|It was with considerable pride and excitement that co-chairs Brenda Kahari (B.W. Kahari, Zimbabwe) and Barry Gerber (Philip Morris International Management SA, Switzerland) welcomed close to 200 attendees from 36 countries to the first INTA conference in Africa. Titled Building Africa with Brands, the event was held in South Africa’s picturesque mother city, Cape Town, on September 1–2, 2016, and was attended by legal, business and marketing experts, government officials, academics, entrepreneurs, and the 2016 INTA President Ronald van Tuijl.
The decision to host an international IP conference in Africa was inspired and well timed. Africa is experiencing significant economic growth and has become a region of considerable interest for investors with the resultant need to acknowledge the role and importance of IP on the continent, which has been home to the launch of several brands in recent years. In South Africa, for example, the following international brands have recently entered the market: HAMLEY’S, KRISPY KREME, STARBUCKS, and H&M, to name but a few.
A common thread throughout the conference was a recognition of the characteristics of the world’s second largest continent and what those mean for doing business there. Business in Africa is not conducted as it is in Western or first world countries; Africa marches to its own drum, which brings with it exciting and unique opportunities.
Africa is both a unique and diverse market, and one size doesn’t fit all. The continent is linguistically varied and is home to an estimated 1,500–2,000 African languages, several religions and belief systems, varied customs and practices, and several different legislative and judicial systems. For these reasons, advice from local experts on the ground is essential, local relationships and know-how are important, doing business on the continent requires patience and persistence, and investors should have realistic (but great) expectations. One of the conference speakers, Ian Isdale, consultant to Tiger Brands Ltd., one of Southern Africa’s largest fast-moving consumer goods (FMCG) companies, stressed the importance of gaining an understanding of the particular African market of interest and listening to the needs of the consumer in each market when considering IP issues in Africa.
Africa is exciting, and offers exciting opportunities. Who better to bring this notion to life than Robbie Brozin (pictured left), co-founder of Nando’s, a proudly South African, home-grown brand of restaurant and fast food outlets which, in just under 30 years, has expanded to comprise about 1,000 outlets in over 30 countries. In delivering his presentation on this South African brand’s success story, Mr. Brozen spoke of his brand’s aspiration: “Changing the way the world thinks of Africa.”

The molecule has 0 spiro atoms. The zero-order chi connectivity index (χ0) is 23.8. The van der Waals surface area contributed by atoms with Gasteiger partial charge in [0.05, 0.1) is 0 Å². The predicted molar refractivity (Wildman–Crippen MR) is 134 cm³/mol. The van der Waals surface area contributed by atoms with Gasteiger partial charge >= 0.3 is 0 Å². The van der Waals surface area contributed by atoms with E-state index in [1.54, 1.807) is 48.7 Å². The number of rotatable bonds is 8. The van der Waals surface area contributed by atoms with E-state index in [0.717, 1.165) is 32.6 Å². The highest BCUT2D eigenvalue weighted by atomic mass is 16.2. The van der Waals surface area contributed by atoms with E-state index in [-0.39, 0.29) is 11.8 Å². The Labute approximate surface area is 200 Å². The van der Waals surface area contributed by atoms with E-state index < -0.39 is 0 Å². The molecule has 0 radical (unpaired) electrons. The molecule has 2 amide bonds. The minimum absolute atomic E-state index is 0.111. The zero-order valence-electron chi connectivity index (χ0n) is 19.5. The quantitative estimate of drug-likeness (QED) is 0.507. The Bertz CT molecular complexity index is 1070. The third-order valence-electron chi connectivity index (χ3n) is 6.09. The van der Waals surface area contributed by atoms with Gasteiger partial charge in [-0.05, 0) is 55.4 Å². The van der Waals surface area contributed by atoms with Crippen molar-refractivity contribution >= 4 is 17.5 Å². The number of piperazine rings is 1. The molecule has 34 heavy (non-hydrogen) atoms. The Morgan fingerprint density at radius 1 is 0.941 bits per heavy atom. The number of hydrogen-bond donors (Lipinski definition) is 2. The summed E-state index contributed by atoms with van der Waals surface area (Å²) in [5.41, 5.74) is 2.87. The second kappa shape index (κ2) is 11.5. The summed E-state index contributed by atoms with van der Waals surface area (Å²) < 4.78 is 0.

With the urban boom in several countries, consumer spending and product sales are on the rise, with the result that IP is set to become more important than ever. With this trend will hopefully come the recognition by governments of the role and importance of IP in Africa, which will bring about progress such as the digitization of IP registries and speeding up registration and enforcement processes. There is considerable pressure on African countries to offer first world recognition of IP rights.
Rory Voller, panelist speaker and Acting Commissioner of South Africa Companies and IP Commission (CIPC), spoke of the progress and changes afoot at the South African IP registries, perhaps in recognition of South Africa’s role as the gateway for IP into Africa. By way of example, the CIPC hopes to introduce the Madrid trademark filing system to South Africa in 2018 and has been working closely with WIPO in order to achieve this goal. Automation at the South African registry has been improved, additional examiners have been appointed and trained, and prosecution time periods have been reduced.
The enthusiasm for and interest in IP on the African continent, which was so evident at the Building Africa with Brands conference, will no doubt continue to grow and the IP legislative, regulatory, and professional environment in Africa will continue to progress as a result of the enormous growth being experienced across the continent.
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© 2016 International Trademark Association